The insanity defense debate has come full circle, again. The current round began when John Hinckley opened fire; in 1843, it was Daniel M'Naghten who pulled the trigger; the "acts" of both would-be "insanity acquittees" provoked the press, the populace, a President, and a Queen to expressions of outrage, and triggered Congress, the House of Lords, judges, jurists, psychologists, and psychiatrists to debate this most maddening matter. "Insanity" -which has historically been surrounded by defenses, defen ders, and detractors-found itself once again under siege, on trial, and undergoing rigorous cross-examination. Treatises were written on the sub ject, testimony was taken, and new rules and laws were adopted. The dust has settled, but it has not cleared. What is clear to me is that we have got it wrong, once again. The "full circle" analogy and historical parallel to M'Naghten (1843) warrant some elaboration. Hinckley's firing at the President, captured by television and rerun again and again, rekindled an old debate regarding the allegedly insane and punishment (Caplan, 1984; Maeder, 1985; Szasz, 1987), a debate in which the "insanity defense" is centrally situated. The smolderings ignited anew when the Hinckley (1981) jury brought in its verdict-"not guilty by reason of insanity" (NGRI).
I. Historical Development of Anglo-American Insanity Perspectives.- 1. An Historical Look at Insanity Defenses: From King Aethelred to Queen Victoria.- Secular Shortcomings and Ecclesiastical Entwinings.- Partial Insanity-The Emerging Gray Area.- Beyond the Beast.- Hadfield Fires, but Erskine Hits the Mark.- M'Naghten.- 2. From M'Naghten to Hinckley: Yesterday's Answers Breed Today's Questions.- The Rules Run Afoul.- The Dust Settles, but Does Not Clear.- To Know the Nature and Quality of the Act.- Wrong.- Disease of Mind.- Irresistible Impulses.- Isaac Ray and the Durham Rule.- The ALI Fallback.- Diminished Responsibility.- Abolishing the Insanity Defense.- 3. The Courtship of Law and Psychology.- The First Profession.- Medicine and Morality.- Punishment, Treatment, and the Presumption of Expertise.- Medicine's Insecurities and Inroads.- Divestment.- Blind Justice Sees a Wolf in Sheep's Clothing.- The Psychological Age.- A Medico-Psychological Retreat.- Healer Heal Thyself, or Else.- II. Background Issues-Basic Concepts, False Hopes, and Erroneous Beliefs.- 4. The Concept of Mental Illness (Disease).- The Problem of Defining Mental Disorder.- Mental Illness: A Medical or Cross-Dimensional Concept?.- Schizophrenia.- Demedicalizing Mental Illness.- The Hypothesized Relationship Between Mental Illness and Insanity.- A Mental Illness Threshold for Legal Insanity.- A Judgment-Capacity Connection?.- A Consciousness -Mens Rea Connection?.- A Rent in the Self.- Some Conclusions about the Mental Illness-Insanity Relationship.- 5. Therapeutics for the Insane, Dilemmas for Therapists.- The Reach of the Therapeutic Hand...and the Surety of Its Grasp.- Therapy at Its Best.- Therapeutic Dilemmas.- Therapy as an Ethical-Moral Undertaking.- In Search of Ethical Precepts...and Effective Therapy.- Contracts.- Confidentiality.- Consent.- Therapeutic Limits.- 6. Punishment and the Insane.- Popular, but Erroneous, Assumptions.- When May We Punish?.- Harm.- A Moral Wrong.- A Criminal Act.- Mens rea-Intent.- A Capacity.- Why Punish?.- Retribution.- Deterrence.- Rehabilitation.- The Problem of Having Only Two Choices.- Revenge and "Wild Justice".- Future Directions and Dead Ends.- III. Prevailing Currents, Unsettling Consequences.- 7. The Layman's (Juror's) Perspective on Insanity.- The Jurors Stand Accused.- Empirical Evidence.- Insanity Test Instructions.- Case-by-Case Discriminations.- Subject Variables.- A Swayed or Independent Jury?.- Construing.- Framing the Case.- Juror's Sentiments.- The Law's vs. the Jurors' Constructs.- Suggested Directions for an Insanity Test.- 8. Neuropsychological Perspectives on Insanity.- Split-Brain Background Facts.- Split-Brain Madness.- The Issue of Responsibility.- Where Personal Responsibility Ends and Brain Processes Begin.- "What Sort of Persons Are Hemispheres?".- Split Psyches.- Closing Summary, Deliberations, and a Verdict.- A Disquieting Epilogue.- 9. The Patient's Perspective: Involuntary Treatment.- A Preliminary Issue-Competence to Stand Trial.- Pragmatic and Political Concerns.- Lang, Jackson, and Most Grievous Abuses.- Confusions over Competency.- Assessing Competency.- Unequal Protection.- NGRI Consequences.- Retribution.- Deterrence.- Rehabilitation.- Release.- The APA Position.- IV. Future Directions and Recommendations.- 10. The Essence of Insanity.- A Dogged Dilemma.- In Defense of an Insanity Defense.- Justifications for Excusing.- No mens.- The Need for a Unifying Doctrine.- Strict Liability.- Abolishing the Insanity Defense.- Mens Rea Proposals.- Lady Wootton's Proposal.- H. L. A. Hart's Proposal.- Fine-Tuning the NGRI.- Partial Insanity.- Diminished Responsibility and Diminished Capacity.- GBMI.- An Unasked Question and Conclusion.- 11. Toward a New Test for Insanity.- Culpability Reconsidered.- The DOM Doctrine.- An Expanding Contextual Universe.- Closing an Escape Hatch.- A New Schema for Insanity.- DOM as an Affirmative Defense.- Redefining Actus Reus Behaviorally.- The Mens Phase.- Culpability for the DOM.- Sentences and Consequences.- Instructions to the Jury.- General Remarks.- Instructions.- The Behavioral Decision.- The Mens Decision.- Culpability Decision.- Mens Rea Decision.- A Concluding Comment to the Jury.- 12. Law and Psychology-the Courtship Reconsidered.- Remaining Matters.- A Passionate Ambivalence.- A Withering and Widening Courtship.- Unveiling Values.- Science (and Facts) vs. Morality (and Values).- Free Will vs. Determinism.- Paternalism vs. Autonomy.- Unveiling the Law.- Final Recommendations.- A Concluding Moral.- References.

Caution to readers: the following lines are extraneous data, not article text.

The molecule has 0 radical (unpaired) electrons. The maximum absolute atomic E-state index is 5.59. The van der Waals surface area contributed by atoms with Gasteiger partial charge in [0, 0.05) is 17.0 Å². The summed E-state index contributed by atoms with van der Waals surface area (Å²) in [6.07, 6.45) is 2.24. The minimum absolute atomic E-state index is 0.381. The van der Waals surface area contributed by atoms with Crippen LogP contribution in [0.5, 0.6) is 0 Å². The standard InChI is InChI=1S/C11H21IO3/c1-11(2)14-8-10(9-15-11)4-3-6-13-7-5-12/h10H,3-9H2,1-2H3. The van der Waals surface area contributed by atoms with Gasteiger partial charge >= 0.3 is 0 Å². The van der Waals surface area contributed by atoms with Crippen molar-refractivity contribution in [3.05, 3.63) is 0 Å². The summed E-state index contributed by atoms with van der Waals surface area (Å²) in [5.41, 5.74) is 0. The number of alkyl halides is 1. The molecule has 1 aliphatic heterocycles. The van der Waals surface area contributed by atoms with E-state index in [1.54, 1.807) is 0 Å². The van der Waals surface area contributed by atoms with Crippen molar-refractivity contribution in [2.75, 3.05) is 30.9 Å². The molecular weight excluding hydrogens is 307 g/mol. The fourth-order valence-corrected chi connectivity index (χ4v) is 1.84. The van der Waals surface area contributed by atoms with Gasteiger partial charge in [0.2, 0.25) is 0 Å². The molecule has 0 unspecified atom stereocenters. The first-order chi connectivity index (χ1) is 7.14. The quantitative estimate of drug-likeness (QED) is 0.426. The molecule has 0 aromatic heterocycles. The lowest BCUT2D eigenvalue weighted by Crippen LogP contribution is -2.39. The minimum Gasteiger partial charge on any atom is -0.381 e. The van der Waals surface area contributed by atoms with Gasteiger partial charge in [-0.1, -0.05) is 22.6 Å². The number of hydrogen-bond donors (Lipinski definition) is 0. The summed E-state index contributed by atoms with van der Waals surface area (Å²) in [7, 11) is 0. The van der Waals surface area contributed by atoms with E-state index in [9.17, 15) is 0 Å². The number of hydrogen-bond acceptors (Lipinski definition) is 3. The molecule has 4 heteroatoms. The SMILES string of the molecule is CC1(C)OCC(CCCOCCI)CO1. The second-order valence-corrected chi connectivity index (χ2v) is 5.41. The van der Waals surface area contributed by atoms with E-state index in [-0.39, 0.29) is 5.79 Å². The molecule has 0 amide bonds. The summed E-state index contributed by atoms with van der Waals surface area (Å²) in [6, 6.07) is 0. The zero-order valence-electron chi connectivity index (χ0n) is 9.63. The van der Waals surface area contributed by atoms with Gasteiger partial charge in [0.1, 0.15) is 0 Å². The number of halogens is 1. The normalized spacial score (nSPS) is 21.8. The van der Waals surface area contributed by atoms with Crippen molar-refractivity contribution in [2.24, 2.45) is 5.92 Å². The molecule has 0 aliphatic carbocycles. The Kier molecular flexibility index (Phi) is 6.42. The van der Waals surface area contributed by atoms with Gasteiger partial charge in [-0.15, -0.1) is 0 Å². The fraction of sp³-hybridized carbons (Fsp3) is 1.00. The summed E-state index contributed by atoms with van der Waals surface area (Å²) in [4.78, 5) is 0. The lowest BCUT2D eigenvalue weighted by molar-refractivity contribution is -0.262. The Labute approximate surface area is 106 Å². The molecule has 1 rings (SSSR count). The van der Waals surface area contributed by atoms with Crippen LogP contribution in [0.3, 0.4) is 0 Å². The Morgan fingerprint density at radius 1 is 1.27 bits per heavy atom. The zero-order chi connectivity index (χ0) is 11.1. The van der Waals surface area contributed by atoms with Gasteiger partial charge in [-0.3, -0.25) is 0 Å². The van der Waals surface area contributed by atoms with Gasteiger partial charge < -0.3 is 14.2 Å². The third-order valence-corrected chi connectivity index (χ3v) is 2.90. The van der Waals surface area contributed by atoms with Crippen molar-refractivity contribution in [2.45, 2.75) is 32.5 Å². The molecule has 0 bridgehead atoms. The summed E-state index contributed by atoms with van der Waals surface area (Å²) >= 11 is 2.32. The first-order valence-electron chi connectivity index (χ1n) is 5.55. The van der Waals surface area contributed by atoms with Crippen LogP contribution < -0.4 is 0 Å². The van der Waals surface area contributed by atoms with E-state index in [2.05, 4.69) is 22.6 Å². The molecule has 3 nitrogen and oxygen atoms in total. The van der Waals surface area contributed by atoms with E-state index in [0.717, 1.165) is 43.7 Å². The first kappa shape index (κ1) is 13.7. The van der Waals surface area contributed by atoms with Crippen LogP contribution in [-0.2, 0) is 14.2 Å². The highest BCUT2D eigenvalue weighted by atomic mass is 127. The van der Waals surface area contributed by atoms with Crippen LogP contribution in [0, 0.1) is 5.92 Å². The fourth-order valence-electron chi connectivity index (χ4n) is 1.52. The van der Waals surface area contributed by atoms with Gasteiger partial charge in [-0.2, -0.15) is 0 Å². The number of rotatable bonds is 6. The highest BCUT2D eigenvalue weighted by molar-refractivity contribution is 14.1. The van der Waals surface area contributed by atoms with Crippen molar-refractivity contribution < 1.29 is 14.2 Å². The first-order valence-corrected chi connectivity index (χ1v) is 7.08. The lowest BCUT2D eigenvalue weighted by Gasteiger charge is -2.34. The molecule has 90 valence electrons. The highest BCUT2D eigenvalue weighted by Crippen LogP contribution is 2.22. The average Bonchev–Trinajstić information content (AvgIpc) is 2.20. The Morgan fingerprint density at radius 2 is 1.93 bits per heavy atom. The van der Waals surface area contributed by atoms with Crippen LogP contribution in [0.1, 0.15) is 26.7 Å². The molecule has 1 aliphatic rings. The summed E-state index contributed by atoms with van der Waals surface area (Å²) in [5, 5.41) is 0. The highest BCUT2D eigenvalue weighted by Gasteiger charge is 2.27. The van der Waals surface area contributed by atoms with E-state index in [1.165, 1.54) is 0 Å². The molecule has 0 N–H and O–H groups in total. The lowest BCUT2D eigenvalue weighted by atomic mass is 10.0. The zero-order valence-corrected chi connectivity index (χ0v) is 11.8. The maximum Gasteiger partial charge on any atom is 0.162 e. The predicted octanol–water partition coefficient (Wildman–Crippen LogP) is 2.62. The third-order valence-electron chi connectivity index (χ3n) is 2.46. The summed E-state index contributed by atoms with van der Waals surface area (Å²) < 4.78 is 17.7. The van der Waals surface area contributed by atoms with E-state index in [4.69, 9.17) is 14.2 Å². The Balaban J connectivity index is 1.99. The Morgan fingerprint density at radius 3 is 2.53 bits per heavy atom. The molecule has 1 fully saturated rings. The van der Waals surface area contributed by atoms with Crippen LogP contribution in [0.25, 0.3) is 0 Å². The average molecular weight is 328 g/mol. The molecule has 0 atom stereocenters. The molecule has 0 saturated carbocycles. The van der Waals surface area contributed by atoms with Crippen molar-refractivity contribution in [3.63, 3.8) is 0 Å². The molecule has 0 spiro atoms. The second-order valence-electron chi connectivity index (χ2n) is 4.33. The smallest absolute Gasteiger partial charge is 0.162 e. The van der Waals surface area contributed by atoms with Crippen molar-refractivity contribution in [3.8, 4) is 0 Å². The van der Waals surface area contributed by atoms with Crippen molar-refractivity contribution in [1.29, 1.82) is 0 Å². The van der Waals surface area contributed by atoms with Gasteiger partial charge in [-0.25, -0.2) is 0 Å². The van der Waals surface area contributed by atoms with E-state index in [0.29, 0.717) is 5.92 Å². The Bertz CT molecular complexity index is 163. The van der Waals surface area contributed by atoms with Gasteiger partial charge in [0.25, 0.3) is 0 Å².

Series: Perspectives in Law & Psychology
Number Of Pages: 398
Published: 30th September 1988
Publisher: Springer Science+Business Media
Country of Publication: US
Dimensions (cm): 22.9 x 15.2
Weight (kg): 1.68